Tribune Broadcasting announced last week it has cleared a new weekend scripted hour series from Trifecta Entertainment titled Rescue 3, created by former Baywatch showrunner Gregory J. Bonann.
Clearances include WGN-TV Chicago, WPIX New York, KTLA Los Angeles, WPHL Philadelphia and KDAF Dallas.
As first reported by Broadcasting & Cable, Rescue 3 is basically Baywatch meets Emergency!: the show is about a task force consisting of lifeguards and emergency response personnel , including the Coast Guard. Like Baywatch and Emergency!, Rescue 3 is set in Southern California.
Rescue 3 is aiming to become the first scripted hour to air in syndication since Disney-ABC Domestic Television’s Legend Of The Seeker, which ran from 2008-10 and was cleared on Tribune stations. In 2010, Tribune cleared a scripted action hour from Twentieth Television titled Pt. Dume on its stations, but never made the air. Ironically, Pt. Dume was also created by Bonann.
In Baywatch’s heyday, scripted action hours were a mainstay of local stations’ weekend schedules, but shifting viewing preferences (to DVD, on-demand video, Hulu, and Netflix) and declining international sales (as networks chucked them for cheaper reality TV shows) dried up the market. Before Baywatch premiered, syndicated first-run sitcoms dominated the market (in the mid-to late 1980s), but those dried up as well.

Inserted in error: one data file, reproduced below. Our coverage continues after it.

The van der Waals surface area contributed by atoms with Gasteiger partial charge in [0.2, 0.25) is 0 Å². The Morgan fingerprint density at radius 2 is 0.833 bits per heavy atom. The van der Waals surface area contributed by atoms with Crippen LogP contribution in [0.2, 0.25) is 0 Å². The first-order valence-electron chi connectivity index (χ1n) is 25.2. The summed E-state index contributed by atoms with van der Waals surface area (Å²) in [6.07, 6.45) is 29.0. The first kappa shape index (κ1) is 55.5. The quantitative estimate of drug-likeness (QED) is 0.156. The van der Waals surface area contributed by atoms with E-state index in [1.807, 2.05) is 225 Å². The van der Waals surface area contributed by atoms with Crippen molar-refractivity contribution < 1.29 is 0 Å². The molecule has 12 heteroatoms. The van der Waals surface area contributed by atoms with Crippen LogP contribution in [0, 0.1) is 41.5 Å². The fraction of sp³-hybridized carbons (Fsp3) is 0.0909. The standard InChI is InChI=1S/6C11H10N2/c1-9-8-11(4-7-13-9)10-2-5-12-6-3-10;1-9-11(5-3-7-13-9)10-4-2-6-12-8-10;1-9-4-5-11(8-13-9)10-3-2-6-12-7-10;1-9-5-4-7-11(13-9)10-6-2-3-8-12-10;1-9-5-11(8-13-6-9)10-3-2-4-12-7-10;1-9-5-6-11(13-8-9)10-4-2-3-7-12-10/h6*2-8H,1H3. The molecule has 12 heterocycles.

This development marks the latest sign of original, scripted programming is returning to syndication: This fall, Entertainment Studios brought two first-run sitcoms into syndication for the first time in 15 years with Mr. Box Office and The First Family.
And speaking of sitcoms, is Tribune looking to exit the off-network business? A report in TVNewscheck last week suggested the station group is looking to steer away from off-network sitcoms and add more first-run programming in early fringe and prime access time periods. Already, Fox O&O stations (outside of My Network TV) are moving away from sitcoms, adding TMZ and Dish Nation in those slots the last few years.
Meanwhile, Tribune is adding Arsenio Hall to late fringe next fall – its first late night talk show clearance in 22 years.
But keep in mind Tribune won’t be exiting the off-net sitcom business anytime soon: the station group recently renewed Two And A Half Men for a second syndication cycle. However, with prospects for A-list sitcoms drying up (coming in syndication for fall 2016: The Mindy Project!), no wonder Fox and Tribune are straying away from traditional off-network sitcoms and adding more local newscasts and/or first-run strips.
Tribune is emerging from bankruptcy and the future of the company is still unknown, despite naming former FX head Peter Liguori as CEO.
But many industry insiders point out with the hire of Liguori, the company is in a position to stay in the TV business rather than liquidate, and that’s good news for syndicators. Tribune is likely to put its newspaper division and WGN Radio on the sales block as both desperately need new leadership – especially at the Chicago Tribune.